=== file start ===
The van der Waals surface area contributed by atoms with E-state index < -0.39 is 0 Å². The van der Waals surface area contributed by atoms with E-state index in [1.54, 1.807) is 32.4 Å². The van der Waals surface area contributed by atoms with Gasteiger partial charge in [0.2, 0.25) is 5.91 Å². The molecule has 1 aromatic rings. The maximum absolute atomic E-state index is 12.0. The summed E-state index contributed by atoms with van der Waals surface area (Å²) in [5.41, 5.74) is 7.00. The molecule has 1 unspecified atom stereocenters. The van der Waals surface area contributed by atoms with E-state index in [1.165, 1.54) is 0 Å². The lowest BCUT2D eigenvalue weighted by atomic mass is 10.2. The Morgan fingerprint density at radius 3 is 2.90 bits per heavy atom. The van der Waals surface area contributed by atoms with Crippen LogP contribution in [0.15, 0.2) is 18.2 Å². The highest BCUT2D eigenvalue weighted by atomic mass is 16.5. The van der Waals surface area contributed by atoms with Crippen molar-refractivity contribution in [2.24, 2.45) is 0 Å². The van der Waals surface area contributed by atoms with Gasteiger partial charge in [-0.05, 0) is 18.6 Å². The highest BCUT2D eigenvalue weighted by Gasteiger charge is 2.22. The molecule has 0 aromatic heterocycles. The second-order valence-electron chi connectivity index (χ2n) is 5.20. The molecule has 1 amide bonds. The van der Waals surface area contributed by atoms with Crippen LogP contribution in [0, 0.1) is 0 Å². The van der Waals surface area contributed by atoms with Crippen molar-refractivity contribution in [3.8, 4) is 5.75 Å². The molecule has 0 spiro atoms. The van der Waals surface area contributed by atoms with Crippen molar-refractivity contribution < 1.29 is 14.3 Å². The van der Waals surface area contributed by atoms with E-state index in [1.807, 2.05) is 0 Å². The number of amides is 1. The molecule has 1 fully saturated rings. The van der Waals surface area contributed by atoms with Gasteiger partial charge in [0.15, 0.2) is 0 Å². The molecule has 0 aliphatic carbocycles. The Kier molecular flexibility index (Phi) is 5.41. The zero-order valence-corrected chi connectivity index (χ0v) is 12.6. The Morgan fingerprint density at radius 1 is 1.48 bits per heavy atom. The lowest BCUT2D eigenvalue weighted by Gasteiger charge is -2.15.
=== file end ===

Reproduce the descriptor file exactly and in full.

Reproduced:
The van der Waals surface area contributed by atoms with E-state index < -0.39 is 0 Å². The van der Waals surface area contributed by atoms with E-state index in [1.54, 1.807) is 32.4 Å². The van der Waals surface area contributed by atoms with Gasteiger partial charge in [0.2, 0.25) is 5.91 Å². The molecule has 1 aromatic rings. The maximum absolute atomic E-state index is 12.0. The summed E-state index contributed by atoms with van der Waals surface area (Å²) in [5.41, 5.74) is 7.00. The molecule has 1 unspecified atom stereocenters. The van der Waals surface area contributed by atoms with E-state index in [1.165, 1.54) is 0 Å². The lowest BCUT2D eigenvalue weighted by atomic mass is 10.2. The Morgan fingerprint density at radius 3 is 2.90 bits per heavy atom. The van der Waals surface area contributed by atoms with Crippen LogP contribution in [0.15, 0.2) is 18.2 Å². The highest BCUT2D eigenvalue weighted by atomic mass is 16.5. The van der Waals surface area contributed by atoms with Crippen molar-refractivity contribution in [2.24, 2.45) is 0 Å². The van der Waals surface area contributed by atoms with Gasteiger partial charge in [-0.05, 0) is 18.6 Å². The highest BCUT2D eigenvalue weighted by Gasteiger charge is 2.22. The molecule has 0 aromatic heterocycles. The second-order valence-electron chi connectivity index (χ2n) is 5.20. The molecule has 1 amide bonds. The van der Waals surface area contributed by atoms with Crippen LogP contribution in [0, 0.1) is 0 Å². The van der Waals surface area contributed by atoms with Crippen molar-refractivity contribution in [3.8, 4) is 5.75 Å². The molecule has 0 spiro atoms. The van der Waals surface area contributed by atoms with Crippen molar-refractivity contribution < 1.29 is 14.3 Å². The van der Waals surface area contributed by atoms with E-state index in [1.807, 2.05) is 0 Å². The number of amides is 1. The molecule has 1 fully saturated rings. The van der Waals surface area contributed by atoms with Gasteiger partial charge in [0.15, 0.2) is 0 Å². The molecule has 0 aliphatic carbocycles. The Kier molecular flexibility index (Phi) is 5.41. The zero-order valence-corrected chi connectivity index (χ0v) is 12.6. The Morgan fingerprint density at radius 1 is 1.48 bits per heavy atom. The lowest BCUT2D eigenvalue weighted by Gasteiger charge is -2.15.